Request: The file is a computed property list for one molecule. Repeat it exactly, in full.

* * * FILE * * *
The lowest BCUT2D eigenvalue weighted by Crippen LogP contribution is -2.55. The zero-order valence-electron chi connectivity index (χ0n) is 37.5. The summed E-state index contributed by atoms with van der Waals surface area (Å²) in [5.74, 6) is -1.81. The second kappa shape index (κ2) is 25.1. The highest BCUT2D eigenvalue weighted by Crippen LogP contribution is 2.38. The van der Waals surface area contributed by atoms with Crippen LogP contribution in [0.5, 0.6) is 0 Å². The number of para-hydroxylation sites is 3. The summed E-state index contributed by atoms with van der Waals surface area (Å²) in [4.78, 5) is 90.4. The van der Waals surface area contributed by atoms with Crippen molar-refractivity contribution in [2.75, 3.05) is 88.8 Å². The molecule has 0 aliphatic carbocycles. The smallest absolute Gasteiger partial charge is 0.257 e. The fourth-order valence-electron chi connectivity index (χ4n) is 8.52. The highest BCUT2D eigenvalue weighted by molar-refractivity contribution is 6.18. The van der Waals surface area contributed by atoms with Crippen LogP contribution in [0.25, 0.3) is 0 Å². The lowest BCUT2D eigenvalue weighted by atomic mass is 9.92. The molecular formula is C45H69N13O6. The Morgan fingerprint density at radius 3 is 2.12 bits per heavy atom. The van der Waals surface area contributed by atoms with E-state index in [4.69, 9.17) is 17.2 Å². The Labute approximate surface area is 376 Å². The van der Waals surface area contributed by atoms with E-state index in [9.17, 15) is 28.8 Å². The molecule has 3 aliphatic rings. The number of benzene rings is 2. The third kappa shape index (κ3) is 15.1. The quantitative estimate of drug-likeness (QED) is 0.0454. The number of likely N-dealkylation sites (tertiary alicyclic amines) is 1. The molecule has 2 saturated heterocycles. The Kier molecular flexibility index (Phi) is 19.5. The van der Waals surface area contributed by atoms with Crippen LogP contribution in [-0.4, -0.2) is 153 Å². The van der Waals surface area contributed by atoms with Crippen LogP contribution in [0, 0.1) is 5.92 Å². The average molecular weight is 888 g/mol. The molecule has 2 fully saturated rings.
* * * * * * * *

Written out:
The lowest BCUT2D eigenvalue weighted by Crippen LogP contribution is -2.55. The zero-order valence-electron chi connectivity index (χ0n) is 37.5. The summed E-state index contributed by atoms with van der Waals surface area (Å²) in [5.74, 6) is -1.81. The second kappa shape index (κ2) is 25.1. The highest BCUT2D eigenvalue weighted by Crippen LogP contribution is 2.38. The van der Waals surface area contributed by atoms with Crippen LogP contribution in [0.5, 0.6) is 0 Å². The number of para-hydroxylation sites is 3. The summed E-state index contributed by atoms with van der Waals surface area (Å²) in [4.78, 5) is 90.4. The van der Waals surface area contributed by atoms with Crippen molar-refractivity contribution in [2.75, 3.05) is 88.8 Å². The molecule has 0 aliphatic carbocycles. The smallest absolute Gasteiger partial charge is 0.257 e. The fourth-order valence-electron chi connectivity index (χ4n) is 8.52. The highest BCUT2D eigenvalue weighted by molar-refractivity contribution is 6.18. The van der Waals surface area contributed by atoms with Crippen LogP contribution in [0.25, 0.3) is 0 Å². The lowest BCUT2D eigenvalue weighted by atomic mass is 9.92. The molecular formula is C45H69N13O6. The Morgan fingerprint density at radius 3 is 2.12 bits per heavy atom. The van der Waals surface area contributed by atoms with E-state index in [4.69, 9.17) is 17.2 Å². The Labute approximate surface area is 376 Å². The van der Waals surface area contributed by atoms with E-state index in [9.17, 15) is 28.8 Å². The molecule has 3 aliphatic rings. The number of benzene rings is 2. The third kappa shape index (κ3) is 15.1. The quantitative estimate of drug-likeness (QED) is 0.0454. The number of likely N-dealkylation sites (tertiary alicyclic amines) is 1. The molecule has 2 saturated heterocycles. The Kier molecular flexibility index (Phi) is 19.5. The van der Waals surface area contributed by atoms with Crippen LogP contribution in [-0.4, -0.2) is 153 Å². The van der Waals surface area contributed by atoms with Crippen LogP contribution in [0, 0.1) is 5.92 Å². The average molecular weight is 888 g/mol. The molecule has 2 fully saturated rings.